Yes it's sarcasm maybe I need to clarify :) –  dr. evil Jun 29 '09 at 8:08
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Iain's changes look sensible to me.

If I am using a system and I use it improperly, I want the maximum information on the misuse. E.g. if I forget to insert some values into a configuration before calling a method, I want an InvalidOperationException with a message detailing my error, not a KeyNotFoundException / NullReferenceException.

It's all about context IMO. I've seen some fairly impenetrable exception messages in my time, but other times the default exception coming from the framework is perfectly fine.

In general, I think it's better to err on the side of caution, especially when you're writing something that is heavily used by other people or typically deep in the call graph where the error is harder to diagnose.

I always try to remember that as a developer of a piece of code or system, I am in a better position to diagnose failures than someone who is just using it. It's sometimes the case that a few lines of checking code + a custom exception message can cumulatively save hours of debugging time (and also make your own life easier as you don't get pulled around to someone else's machine to debug their problem).

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In my eyes, your "after" sample is not really defensive. Because defensive would be to check the parts under your control, which would be the argument connectionName (check for null or empty, and throw an ArgumentNullException).

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Why not split up the method you have after you added all the defensive programming? You have a bunch of distinct logic blocks which warrant separate methods. Why? Because then you encapsulate the logic that belongs together, and your resulting public method just wires those blocks in the right way.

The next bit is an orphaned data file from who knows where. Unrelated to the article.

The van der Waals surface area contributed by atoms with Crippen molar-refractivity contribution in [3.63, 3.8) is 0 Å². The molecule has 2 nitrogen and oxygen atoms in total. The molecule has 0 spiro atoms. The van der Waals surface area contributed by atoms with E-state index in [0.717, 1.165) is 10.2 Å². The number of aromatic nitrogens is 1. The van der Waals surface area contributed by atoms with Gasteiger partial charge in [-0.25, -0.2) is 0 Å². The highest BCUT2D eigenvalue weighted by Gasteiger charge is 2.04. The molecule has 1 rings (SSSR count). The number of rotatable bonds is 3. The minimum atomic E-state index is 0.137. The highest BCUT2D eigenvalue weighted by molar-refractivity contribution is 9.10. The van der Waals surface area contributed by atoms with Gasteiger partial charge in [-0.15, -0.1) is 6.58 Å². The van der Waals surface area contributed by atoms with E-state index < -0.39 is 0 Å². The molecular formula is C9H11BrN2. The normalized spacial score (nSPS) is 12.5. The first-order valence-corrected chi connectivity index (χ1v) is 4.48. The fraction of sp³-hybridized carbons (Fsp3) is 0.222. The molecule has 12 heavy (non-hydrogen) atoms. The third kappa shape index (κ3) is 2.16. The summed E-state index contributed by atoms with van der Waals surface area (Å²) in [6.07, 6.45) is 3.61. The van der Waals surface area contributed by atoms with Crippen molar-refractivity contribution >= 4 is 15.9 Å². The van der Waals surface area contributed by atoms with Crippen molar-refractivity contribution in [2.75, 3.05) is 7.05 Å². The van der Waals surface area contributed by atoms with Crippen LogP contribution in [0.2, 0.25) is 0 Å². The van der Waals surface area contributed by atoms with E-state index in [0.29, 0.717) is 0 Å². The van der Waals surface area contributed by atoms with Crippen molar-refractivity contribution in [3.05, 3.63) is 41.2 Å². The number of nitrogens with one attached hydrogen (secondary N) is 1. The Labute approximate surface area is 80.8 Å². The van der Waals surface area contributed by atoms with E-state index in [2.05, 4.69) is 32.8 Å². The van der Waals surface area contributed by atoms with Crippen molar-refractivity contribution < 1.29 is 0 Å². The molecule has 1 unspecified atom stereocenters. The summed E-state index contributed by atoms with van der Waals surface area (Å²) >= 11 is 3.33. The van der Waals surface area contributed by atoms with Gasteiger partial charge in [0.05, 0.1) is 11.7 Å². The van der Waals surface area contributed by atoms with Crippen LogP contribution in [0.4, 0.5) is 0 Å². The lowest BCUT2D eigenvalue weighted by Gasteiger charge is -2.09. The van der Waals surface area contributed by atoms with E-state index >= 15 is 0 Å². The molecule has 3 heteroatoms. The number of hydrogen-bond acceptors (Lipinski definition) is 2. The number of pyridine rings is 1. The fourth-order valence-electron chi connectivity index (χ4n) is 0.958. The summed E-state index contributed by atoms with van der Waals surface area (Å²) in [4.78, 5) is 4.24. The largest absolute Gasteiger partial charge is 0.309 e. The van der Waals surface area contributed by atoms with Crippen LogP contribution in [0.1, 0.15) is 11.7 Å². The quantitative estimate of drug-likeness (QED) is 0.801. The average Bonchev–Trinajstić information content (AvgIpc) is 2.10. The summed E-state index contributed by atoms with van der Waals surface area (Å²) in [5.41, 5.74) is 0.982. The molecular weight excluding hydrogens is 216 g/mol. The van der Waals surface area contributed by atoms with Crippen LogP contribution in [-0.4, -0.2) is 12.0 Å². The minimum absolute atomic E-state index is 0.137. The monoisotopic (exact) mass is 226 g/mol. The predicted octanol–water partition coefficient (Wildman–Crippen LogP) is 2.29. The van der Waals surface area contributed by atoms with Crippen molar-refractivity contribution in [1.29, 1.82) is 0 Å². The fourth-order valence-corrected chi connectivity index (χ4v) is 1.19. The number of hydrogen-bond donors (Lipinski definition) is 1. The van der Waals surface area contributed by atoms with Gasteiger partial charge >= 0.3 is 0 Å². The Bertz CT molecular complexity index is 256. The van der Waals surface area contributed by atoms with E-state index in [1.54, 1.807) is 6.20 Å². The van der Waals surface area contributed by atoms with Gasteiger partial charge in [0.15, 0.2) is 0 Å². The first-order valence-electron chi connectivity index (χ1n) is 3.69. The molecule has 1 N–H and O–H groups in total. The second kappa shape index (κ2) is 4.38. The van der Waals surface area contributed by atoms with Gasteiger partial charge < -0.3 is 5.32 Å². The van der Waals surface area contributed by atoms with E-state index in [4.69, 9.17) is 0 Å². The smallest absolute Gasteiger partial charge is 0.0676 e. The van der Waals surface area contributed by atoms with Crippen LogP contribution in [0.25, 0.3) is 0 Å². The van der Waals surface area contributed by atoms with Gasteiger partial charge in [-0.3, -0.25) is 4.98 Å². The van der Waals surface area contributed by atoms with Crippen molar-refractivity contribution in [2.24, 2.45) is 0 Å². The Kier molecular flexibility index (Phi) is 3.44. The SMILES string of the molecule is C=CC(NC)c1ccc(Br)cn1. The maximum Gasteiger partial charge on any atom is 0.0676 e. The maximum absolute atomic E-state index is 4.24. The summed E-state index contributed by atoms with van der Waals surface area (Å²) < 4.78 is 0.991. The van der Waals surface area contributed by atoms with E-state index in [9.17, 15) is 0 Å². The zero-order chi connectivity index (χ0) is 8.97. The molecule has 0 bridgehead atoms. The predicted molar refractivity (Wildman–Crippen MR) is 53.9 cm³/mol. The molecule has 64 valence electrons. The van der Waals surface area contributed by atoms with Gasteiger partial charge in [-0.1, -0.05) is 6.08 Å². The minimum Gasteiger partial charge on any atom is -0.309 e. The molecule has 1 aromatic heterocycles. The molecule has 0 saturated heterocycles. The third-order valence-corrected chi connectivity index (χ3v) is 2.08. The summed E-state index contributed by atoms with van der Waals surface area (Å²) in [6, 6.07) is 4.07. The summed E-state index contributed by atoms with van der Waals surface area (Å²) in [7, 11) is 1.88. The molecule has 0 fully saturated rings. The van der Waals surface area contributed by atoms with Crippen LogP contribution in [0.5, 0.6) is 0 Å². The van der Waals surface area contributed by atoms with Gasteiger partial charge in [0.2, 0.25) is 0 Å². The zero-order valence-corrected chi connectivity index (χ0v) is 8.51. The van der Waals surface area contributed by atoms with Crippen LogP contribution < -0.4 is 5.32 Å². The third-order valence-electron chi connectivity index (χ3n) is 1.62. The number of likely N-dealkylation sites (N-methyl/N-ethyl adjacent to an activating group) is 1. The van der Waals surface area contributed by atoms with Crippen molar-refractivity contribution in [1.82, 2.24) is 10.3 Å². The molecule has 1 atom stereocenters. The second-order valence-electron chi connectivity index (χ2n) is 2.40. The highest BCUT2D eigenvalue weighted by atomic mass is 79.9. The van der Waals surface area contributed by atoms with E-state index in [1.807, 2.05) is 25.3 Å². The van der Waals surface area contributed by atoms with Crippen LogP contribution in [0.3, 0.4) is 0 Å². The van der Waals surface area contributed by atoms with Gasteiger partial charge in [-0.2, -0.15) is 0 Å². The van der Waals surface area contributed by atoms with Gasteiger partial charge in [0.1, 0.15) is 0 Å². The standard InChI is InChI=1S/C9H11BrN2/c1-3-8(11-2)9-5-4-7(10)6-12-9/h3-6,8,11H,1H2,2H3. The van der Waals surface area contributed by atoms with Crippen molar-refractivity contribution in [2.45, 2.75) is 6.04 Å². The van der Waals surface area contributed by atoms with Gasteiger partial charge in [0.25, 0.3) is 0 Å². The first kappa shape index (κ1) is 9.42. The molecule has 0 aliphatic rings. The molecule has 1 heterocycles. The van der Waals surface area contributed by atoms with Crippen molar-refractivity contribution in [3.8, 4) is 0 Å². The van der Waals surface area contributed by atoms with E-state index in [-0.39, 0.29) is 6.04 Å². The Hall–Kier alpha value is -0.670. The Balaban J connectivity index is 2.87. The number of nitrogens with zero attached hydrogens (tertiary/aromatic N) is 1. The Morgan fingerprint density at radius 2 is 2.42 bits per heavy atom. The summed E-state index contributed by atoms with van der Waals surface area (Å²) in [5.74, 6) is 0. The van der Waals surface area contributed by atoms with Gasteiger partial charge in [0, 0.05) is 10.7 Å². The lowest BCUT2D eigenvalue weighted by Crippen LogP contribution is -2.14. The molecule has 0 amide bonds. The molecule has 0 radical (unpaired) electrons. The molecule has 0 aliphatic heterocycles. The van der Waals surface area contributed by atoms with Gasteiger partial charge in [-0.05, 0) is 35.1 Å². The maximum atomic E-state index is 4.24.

Something like this (edited in the SO editor, so no syntax/compiler checks. Might not compile ;-))

private string GetConnectionString(String connectionName)
{

   //Get the connection string info from web.config
   ConnectionStringSettings cs= ConfigurationManager.ConnectionStrings[connectionName];

   //documented to return null if it couldn't be found
   if (cs == null)
       throw new ArgumentException("Could not find connection string \""+connectionName+"\"");
   return cs;
}

private DbProviderFactory GetFactory(String ProviderName)
{
   //Get the factory for the given provider (e.g. "System.Data.SqlClient")
   DbProviderFactory factory = DbProviderFactories.GetFactory(ProviderName);

   //Undefined behaviour if GetFactory couldn't find a provider.
   //Defensive test for null factory anyway
   if (factory == null)
      throw new Exception("Could not obtain factory for provider \""+ProviderName+"\"");
   return factory;
}

public DbConnection GetConnection(String connectionName)
{
   //Get the connection string info from web.config
   ConnectionStringSettings cs = GetConnectionString(connectionName);

   //Get the factory for the given provider (e.g. "System.Data.SqlClient")
   DbProviderFactory factory = GetFactory(cs.ProviderName);


   //Have the factory give us the right connection object
   DbConnection conn = factory.CreateConnection();

   //Undefined behaviour if CreateConnection failed
   //Defensive test for null connection anyway
   if (conn == null)
      throw new Exception("Could not obtain connection from factory");

   //Knowing the connection string, open the connection
   conn.ConnectionString = cs.ConnectionString;
   conn.Open()

   return conn;
}

PS: This is not a complete refactor, only did the first two blocks.

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i much prefer the self-contained logic. –  Ian Boyd Jul 2 '09 at 12:26